Kubernetes in Production: Trends, Challenges, and Critical Best Practices

What Is Kubernetes in Production? 

Kubernetes in production refers to the deployment and management of containerized applications using Kubernetes at a scale and with the reliability needed for business-critical operations. It involves orchestrating containers across multiple hosts, ensuring they run smoothly, scale as required, and remain resilient to failures. 

Deploying Kubernetes in production is different from its use in development or testing environments. It requires an infrastructure management approach that includes automated deployments, scaling policies, service discovery, load balancing, and handling of stateful services. Stringent security protocols are needed to protect sensitive data and maintain regulatory compliance. 

Given the complexity of managing a Kubernetes cluster at this level, organizations must have access to specialized knowledge and tools for production-grade deployments. Many organizations opt for managed Kubernetes services so they can outsource some of the responsibilities of running production environments.

The Importance of Kubernetes in Modern Infrastructure

Kubernetes has become a ubiquitous system in modern infrastructure due to its orchestration capabilities, enabling organizations to deploy, scale, and manage containerized applications. It can automate complex operational tasks, simplifying the management of microservices architectures and supporting cloud-native applications.

By abstracting the underlying infrastructure, Kubernetes enables a more agile development process. It allows teams to focus on building and deploying applications without worrying about the specifics of each host environment. This level of abstraction accelerates development cycles and increases the scalability and reliability of applications. 

This is part of a series of articles about Kubernetes management.

Kubernetes in Production: Trends and Statistics

The adoption of Kubernetes in production environments has grown significantly, with various deployment sizes and types reflecting its versatility and complexity. According to the State of Production Kubernetes report by Dimensional Research:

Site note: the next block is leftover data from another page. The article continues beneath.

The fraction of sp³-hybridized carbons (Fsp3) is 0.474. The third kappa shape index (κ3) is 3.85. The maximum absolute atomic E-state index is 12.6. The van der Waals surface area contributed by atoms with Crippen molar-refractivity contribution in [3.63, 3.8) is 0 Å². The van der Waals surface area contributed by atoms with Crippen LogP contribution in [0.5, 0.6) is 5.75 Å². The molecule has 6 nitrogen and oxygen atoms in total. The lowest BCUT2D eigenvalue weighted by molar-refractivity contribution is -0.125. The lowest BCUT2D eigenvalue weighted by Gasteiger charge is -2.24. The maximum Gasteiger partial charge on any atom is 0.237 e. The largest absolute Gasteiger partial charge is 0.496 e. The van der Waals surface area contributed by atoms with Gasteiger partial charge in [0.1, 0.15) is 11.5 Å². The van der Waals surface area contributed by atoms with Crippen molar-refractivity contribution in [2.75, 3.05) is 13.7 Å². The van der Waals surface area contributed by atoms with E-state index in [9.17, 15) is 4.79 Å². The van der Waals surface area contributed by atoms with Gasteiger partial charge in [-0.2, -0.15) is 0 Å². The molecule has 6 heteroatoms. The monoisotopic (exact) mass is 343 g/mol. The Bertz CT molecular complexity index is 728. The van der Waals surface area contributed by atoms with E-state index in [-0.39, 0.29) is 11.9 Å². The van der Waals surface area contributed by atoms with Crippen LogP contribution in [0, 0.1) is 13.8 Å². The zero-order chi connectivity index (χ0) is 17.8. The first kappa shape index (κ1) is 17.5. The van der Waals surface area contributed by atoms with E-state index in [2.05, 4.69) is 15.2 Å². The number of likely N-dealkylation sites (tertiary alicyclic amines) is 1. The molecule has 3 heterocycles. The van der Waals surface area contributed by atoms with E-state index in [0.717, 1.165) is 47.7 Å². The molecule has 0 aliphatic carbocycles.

• Deployment Sizes: The majority of enterprises have more than ten Kubernetes clusters, with 14% operating over a hundred clusters. This indicates a large-scale adoption where enterprises manage extensive containerized environments.
  • Kubernetes Distributions: Organizations use multiple Kubernetes distributions to meet diverse needs. The report found that 83% of respondents utilize between two and more than ten different distributions, including service distributions (like AWS EKS-D), self-hosted (like Red Hat OpenShift), and edge-specific distributions (like K3s and MicroK8s).
  • Edge Computing: Kubernetes is increasingly popular for edge computing, with 93% of respondents engaging in edge initiatives. However, only 7% have fully deployed Kubernetes at the edge, while another 13% are partially deployed and 29% are in the pilot phase. This trend highlights the growing interest and experimental phase of Kubernetes use at the edge.
  • Complexity: 98% of stakeholders report challenges in operating Kubernetes. These include managing diverse environments, setting enterprise guardrails, and dealing with interoperability issues. The need for specialized operations talent and the high demand for automation were also highlighted as critical areas requiring improvement.

Challenges of Running Kubernetes in Production

Deploying Kubernetes in production introduces several environment-specific challenges.

Complexity of Setup and Management 

The initial setup of a Kubernetes cluster in production requires a deep understanding of network configurations, storage systems, security protocols, and container orchestration principles. Administrators must plan the cluster architecture, considering high availability, disaster recovery, and scalability. 

Integrating Kubernetes with existing IT infrastructure requires attention to compatibility and performance optimization. Once deployed, the day-to-day management of a Kubernetes cluster presents ongoing challenges, including monitoring resource usage, managing deployments, scaling applications based on demand, and troubleshooting potential issues.  

Networking Issues 

Another challenge is ensuring seamless communication between containers across multiple hosts, while maintaining the security and integrity of the network. Issues such as service discovery, load balancing, and network policies require careful configuration to support the operational needs and security requirements of containerized applications.